• Authors: Ronald J. Willey; John Murphy, Arthur Baulch
      PubDate: 2015-10-29T04:47:45.382065-05:
      DOI: 10.1002/prs.11790
  • Three decades after Bhopal: What we have learned about effectively
           managing process safety risks
    • Authors: Bruce K. Vaughen
      Abstract: While no industrial chemical incident has had the magnitude for loss of life that occurred in 1984 at Bhopal, process safety incidents continue to occur today often resulting in serious injuries, fatalities, environmental harm, property damage, and business interruption. Over the last three decades, we have learned that these three interrelated foundations are essential for effective process safety programs: (1) process safety culture and leadership, (2) operational discipline, and (3) process safety systems. If any one of these foundations is weak, process safety incidents will occur and the organization's process safety performance will be poor. This article explores how the process safety systems are essential barriers when reducing risks, applying the layer of protection model and the bow tie barrier analysis model into a novel visual tool that can be used to identify both the foundational gaps and the process safety systems which failed. Although the Bhopal incident is used as the case study, the objective of this article is to provide a tool for others to use when summarizing their investigations in a way that helps them visually depict the investigation's findings and helps them prioritize and address weaknesses in one or more of their process safety program foundations. © 2015 American Institute of Chemical Engineers Process Saf Prog, 2015
      PubDate: 2015-10-29T04:47:31.307724-05:
      DOI: 10.1002/prs.11786
  • Facts related to August 12, 2015 explosion accident in Tianjin, China
    • Authors: Ping Huang; Jingyuan Zhang
      Abstract: This article presents facts related to the explosion accident that occurred on August 12, 2015, in Tianjin, China. A summary, losses, analysis on explosion substances, and management deficiencies about the accident are described. The science and plausible reasoning about explosion substances is especially noted. © 2015 American Institute of Chemical Engineers Process Saf Prog, 2015
      PubDate: 2015-10-24T01:42:32.358628-05:
      DOI: 10.1002/prs.11789
  • Elements and molecules
    • Authors: John F. Murphy
      PubDate: 2015-10-19T23:36:46.511074-05:
      DOI: 10.1002/prs.11787
  • Tianjin port explosions
    • Authors: Byron Sun
      PubDate: 2015-10-19T23:36:26.396306-05:
      DOI: 10.1002/prs.11788
  • Human factors considerations: Midstream process safety integration
    • Authors: Denise M. Brooks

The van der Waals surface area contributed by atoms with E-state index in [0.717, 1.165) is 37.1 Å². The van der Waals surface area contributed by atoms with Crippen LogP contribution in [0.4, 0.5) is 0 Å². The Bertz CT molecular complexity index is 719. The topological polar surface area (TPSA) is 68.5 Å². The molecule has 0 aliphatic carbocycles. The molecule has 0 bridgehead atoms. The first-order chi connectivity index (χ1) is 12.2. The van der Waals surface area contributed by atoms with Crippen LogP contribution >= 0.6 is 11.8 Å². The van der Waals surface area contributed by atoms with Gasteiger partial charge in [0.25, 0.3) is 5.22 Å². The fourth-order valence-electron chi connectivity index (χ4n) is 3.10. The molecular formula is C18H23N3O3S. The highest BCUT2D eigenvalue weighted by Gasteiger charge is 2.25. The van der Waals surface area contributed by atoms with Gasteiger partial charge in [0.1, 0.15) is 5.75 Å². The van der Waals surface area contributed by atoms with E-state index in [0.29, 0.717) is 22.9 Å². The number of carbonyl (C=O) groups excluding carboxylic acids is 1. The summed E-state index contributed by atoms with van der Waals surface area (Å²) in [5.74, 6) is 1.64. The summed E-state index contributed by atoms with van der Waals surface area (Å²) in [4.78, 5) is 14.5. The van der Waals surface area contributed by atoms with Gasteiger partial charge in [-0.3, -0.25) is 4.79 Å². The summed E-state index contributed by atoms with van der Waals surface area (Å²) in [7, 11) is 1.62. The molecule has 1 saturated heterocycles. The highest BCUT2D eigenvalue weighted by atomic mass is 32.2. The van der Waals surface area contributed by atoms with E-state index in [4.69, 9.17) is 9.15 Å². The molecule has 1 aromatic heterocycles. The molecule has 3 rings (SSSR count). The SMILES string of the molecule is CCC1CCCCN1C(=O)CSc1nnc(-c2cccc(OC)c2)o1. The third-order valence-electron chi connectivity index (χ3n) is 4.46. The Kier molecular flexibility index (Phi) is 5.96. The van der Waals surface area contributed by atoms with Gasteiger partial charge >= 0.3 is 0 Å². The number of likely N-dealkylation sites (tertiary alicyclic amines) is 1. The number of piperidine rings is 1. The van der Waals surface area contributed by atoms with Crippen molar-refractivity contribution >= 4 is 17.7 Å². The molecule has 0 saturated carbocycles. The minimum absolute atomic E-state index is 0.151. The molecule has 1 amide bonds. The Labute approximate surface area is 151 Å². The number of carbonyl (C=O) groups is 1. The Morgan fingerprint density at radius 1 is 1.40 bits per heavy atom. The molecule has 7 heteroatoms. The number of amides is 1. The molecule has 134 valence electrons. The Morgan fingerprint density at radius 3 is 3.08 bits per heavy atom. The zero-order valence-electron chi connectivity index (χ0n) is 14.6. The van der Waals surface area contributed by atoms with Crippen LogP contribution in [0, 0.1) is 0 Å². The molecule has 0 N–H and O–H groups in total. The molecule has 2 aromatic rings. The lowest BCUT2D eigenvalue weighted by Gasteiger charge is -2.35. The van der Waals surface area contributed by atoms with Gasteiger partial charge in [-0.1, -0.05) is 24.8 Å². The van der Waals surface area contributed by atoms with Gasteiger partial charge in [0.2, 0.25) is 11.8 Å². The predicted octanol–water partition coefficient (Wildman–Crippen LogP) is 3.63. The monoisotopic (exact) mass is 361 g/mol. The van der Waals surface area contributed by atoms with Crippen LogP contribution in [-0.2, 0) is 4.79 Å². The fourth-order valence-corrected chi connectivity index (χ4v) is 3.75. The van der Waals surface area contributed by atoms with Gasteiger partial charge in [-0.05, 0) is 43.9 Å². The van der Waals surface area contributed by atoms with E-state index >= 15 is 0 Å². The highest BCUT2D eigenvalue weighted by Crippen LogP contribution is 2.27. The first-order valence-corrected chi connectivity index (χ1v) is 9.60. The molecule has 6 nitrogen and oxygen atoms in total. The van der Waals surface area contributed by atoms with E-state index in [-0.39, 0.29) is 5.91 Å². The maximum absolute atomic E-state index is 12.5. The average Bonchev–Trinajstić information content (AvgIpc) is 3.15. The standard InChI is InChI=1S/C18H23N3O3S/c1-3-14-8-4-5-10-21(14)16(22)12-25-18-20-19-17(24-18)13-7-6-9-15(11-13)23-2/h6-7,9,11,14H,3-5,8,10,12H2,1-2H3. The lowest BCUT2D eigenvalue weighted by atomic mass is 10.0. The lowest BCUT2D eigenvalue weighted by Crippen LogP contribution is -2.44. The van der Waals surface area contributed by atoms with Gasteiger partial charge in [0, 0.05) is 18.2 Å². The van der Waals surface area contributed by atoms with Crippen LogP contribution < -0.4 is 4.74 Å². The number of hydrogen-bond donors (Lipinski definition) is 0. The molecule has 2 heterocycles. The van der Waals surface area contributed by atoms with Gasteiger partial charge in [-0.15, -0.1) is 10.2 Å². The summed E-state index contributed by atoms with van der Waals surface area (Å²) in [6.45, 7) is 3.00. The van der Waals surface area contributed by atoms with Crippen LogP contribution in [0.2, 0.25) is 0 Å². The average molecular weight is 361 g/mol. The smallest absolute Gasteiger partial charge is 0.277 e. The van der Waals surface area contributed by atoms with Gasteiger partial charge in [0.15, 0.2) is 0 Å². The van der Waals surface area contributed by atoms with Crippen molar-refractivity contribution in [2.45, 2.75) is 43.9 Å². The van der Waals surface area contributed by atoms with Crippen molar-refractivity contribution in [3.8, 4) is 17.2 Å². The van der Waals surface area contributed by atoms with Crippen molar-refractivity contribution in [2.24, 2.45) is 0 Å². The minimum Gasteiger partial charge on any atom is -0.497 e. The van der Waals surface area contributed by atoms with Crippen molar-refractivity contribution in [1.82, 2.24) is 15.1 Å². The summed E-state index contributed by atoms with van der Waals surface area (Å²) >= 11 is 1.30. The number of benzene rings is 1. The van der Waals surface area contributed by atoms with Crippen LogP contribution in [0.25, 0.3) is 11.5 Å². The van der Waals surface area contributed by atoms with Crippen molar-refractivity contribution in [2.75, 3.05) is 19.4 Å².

Abstract: Midstream oil and gas companies are coming into their own. For example, according to Deloitte (2014), “Midstream energy companies’ share of overall market value in the oil and gas industry has already risen, nearly tripling over the last six years.” Midstream operators are becoming the stars of the energy industry, investing $26 billion on new pipelines and facilities in 2012—a drastic increase from the seven billion spent just 6 years earlier [Larsson, Midstream investment in pipeline management solutions, Oil and Gas Monitor, Schneider Electric, 2014]. Particularly in the United States due to the success of shale and the increasing possibilities for exportation along with recent accidents and fatalities, more scrutiny is being given to both process safety and the humans in the myriad of midstream systems. In the petroleum industry, midstream activities are often taken for granted. Midstream, the conduit between upstream (retrieval of crude oil) and downstream (the processing of petroleum products), is deceivingly complex and risk‐laden. The process safety issues are many and often the integration of those issues with the elements of crude oil storage and transportation is elusive. “Even the best designed, engineered, maintained, and operated pipelines and modes of transportation can be vulnerable to human failures and organizational complexity” [Smith and Volf, Oil Gas Financ J (2013)]. Human Factors (HFs) is a scientific tool that integrates humans (and their capabilities and limitations) into highly complex processes and systems. This discussion describes how the integration of HFs with process safety in crude oil storage, pipeline management, and transportation preserves human safety, organizational credibility, public goodwill, and infrastructure confidence along with investment maximization and preservation. Each aspect and phase of midstream activities share commonalities with the others and yet each has its own unique aspects and challenges. This article describes HFs integration with process safety in the midstream environment. Issues and considerations common to most facets of midstream enterprises are addressed. In addition, unique components of each of the midstream factors such as pipelines, transportation—rail, ship, and truck—and logistics and technology are discussed from a HFs perspective. © 2015 American Institute of Chemical Engineers Process Saf Prog, 2015